I would say saddles can help some but only personal invested effort can be the answer.

Some of the other things I thought would be a fix through the years included back braces etc. All may be good for temporary crutch in my opinion but, end up bringing about their own problems.

Merle Nelson

Well-Known Member
SF Bay Area, CA
KiLimbWalker, how much time do you spend on yoga each day or week?

I had a weekly Restorative Yoga class that my wife and I went to for about six years. That was always beneficial and enjoyable. However, once a week could never keep my muscles in check from doing what they want to do and are willing to work 24 hours a day seven days a week at doing.


Well-Known Member
Yoga has changed everything for me. Back bends and forward bends will help the most for lower back pains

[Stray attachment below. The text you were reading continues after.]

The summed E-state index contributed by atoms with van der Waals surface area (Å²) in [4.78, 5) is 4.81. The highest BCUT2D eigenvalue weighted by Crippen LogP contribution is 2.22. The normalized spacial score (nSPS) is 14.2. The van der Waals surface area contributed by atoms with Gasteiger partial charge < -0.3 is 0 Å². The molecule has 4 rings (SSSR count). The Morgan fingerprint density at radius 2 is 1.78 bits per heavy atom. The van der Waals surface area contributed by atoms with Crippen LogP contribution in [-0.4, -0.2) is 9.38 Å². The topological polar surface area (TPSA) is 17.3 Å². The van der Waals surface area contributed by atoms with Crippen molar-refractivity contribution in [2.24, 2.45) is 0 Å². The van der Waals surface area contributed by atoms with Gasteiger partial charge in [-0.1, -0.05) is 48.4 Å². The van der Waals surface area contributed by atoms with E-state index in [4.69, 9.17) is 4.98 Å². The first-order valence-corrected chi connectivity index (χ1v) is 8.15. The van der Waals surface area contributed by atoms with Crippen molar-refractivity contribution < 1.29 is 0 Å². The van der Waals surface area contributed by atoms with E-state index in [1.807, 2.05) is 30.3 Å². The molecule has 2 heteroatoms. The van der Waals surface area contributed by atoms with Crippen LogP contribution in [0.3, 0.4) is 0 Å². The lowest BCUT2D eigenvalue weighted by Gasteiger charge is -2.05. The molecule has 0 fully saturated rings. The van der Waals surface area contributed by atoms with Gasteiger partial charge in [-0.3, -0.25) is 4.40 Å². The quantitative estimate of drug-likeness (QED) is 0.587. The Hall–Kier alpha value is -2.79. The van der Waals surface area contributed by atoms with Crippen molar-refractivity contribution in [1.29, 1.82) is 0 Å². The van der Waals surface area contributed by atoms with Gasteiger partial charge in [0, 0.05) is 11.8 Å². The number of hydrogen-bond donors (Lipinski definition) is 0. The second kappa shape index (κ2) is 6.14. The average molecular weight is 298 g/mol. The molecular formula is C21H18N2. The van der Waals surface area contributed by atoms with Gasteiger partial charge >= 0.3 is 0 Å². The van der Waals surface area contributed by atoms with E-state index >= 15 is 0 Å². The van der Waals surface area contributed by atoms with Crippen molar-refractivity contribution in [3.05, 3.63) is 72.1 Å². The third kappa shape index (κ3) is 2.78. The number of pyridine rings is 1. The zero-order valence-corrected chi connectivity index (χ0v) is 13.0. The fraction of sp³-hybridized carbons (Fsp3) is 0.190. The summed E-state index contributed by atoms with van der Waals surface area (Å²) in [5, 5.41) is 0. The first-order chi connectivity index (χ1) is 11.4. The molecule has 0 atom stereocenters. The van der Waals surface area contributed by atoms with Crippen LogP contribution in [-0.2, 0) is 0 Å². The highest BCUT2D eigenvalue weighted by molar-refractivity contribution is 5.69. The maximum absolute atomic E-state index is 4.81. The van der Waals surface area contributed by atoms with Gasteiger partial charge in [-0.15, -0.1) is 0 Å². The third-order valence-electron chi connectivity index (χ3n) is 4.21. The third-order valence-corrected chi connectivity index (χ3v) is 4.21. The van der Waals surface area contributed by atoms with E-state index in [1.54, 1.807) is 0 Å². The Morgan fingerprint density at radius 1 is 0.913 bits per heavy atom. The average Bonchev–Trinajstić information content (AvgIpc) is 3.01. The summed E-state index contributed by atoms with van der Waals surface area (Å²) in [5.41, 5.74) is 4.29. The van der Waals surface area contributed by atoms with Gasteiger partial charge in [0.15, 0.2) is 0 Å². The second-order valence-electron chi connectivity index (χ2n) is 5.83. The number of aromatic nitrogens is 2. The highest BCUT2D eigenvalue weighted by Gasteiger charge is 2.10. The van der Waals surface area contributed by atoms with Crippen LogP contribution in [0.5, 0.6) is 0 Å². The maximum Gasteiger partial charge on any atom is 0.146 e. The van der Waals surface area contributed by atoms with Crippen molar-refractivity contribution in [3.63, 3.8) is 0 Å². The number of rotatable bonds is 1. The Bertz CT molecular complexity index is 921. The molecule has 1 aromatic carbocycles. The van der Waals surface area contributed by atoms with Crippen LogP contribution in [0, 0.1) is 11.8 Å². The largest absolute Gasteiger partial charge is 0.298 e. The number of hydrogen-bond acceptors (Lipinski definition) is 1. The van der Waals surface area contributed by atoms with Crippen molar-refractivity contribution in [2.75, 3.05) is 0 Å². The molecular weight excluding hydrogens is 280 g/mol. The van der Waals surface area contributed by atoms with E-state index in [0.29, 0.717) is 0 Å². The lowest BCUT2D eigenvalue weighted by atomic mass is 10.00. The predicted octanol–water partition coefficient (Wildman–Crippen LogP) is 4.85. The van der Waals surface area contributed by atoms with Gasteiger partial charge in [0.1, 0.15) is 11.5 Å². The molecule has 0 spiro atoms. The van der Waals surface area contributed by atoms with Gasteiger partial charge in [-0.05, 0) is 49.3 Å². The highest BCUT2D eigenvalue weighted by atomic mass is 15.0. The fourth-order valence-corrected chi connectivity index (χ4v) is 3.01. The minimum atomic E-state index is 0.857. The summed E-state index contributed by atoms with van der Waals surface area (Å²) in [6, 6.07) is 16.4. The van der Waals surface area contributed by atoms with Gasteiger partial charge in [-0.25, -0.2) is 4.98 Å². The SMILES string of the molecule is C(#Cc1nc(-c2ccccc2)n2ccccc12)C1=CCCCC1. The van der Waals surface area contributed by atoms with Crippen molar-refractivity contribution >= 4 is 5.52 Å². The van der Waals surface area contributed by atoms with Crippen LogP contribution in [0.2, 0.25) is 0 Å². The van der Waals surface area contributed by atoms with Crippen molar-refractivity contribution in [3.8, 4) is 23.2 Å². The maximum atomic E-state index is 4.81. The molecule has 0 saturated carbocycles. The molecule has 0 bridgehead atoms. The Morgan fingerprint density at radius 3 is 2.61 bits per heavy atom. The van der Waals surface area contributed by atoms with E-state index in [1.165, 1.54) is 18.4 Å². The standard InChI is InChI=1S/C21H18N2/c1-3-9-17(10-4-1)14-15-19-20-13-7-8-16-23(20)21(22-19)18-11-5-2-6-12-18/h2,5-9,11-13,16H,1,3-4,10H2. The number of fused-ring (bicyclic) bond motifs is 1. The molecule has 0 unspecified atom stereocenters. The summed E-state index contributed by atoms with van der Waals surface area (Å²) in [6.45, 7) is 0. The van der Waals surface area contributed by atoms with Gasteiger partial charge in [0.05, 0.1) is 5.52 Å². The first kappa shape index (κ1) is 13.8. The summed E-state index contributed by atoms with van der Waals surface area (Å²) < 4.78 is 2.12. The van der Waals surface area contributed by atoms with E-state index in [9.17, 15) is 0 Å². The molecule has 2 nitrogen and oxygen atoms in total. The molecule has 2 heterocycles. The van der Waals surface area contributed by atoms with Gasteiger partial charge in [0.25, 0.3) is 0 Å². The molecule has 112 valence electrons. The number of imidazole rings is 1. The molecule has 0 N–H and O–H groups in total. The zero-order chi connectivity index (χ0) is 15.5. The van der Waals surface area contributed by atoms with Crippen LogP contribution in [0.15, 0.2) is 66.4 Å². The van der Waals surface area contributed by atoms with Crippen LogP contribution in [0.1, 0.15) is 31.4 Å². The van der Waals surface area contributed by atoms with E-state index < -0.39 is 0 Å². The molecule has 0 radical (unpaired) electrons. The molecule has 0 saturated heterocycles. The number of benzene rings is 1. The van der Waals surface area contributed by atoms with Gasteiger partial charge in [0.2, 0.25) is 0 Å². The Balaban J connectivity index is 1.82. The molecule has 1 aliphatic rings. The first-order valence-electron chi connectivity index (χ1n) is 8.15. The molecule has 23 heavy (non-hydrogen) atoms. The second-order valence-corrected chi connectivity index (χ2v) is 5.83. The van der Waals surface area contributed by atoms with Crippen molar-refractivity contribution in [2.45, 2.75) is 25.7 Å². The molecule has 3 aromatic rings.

New Member
A couple weeks ago I thought I pulled a back muscle so I took it easy and let the workers step up. After about 10 days my recovery plateaued and I scheduled a visit to the back doctor. If I have a herniated disc or something serious I have to look at both short and long term alterations to my work.

I'm putting this out here to see if any other tree guys in the moderate production racket have had this happen to them and how did they recoverer from it.
I am currently experiencing similar issues. I am 32 years old. For the past two months I have been unable to work due to injury. It all began with three weeks in a row of big removals, and lots of heavy lifting. I also am a big backcountry skier and have been since I was very young. I did a big ski mountaineering objective on my weekend even though my back was feeling a bit rough, thinking it would just loosen up as I moved around. Big mistake. The following day I could hardly get out of bed. I have severe sciatic nerve pain down my left side. It starts in my lower back and sends shooting pain down the back of my left leg into my foot.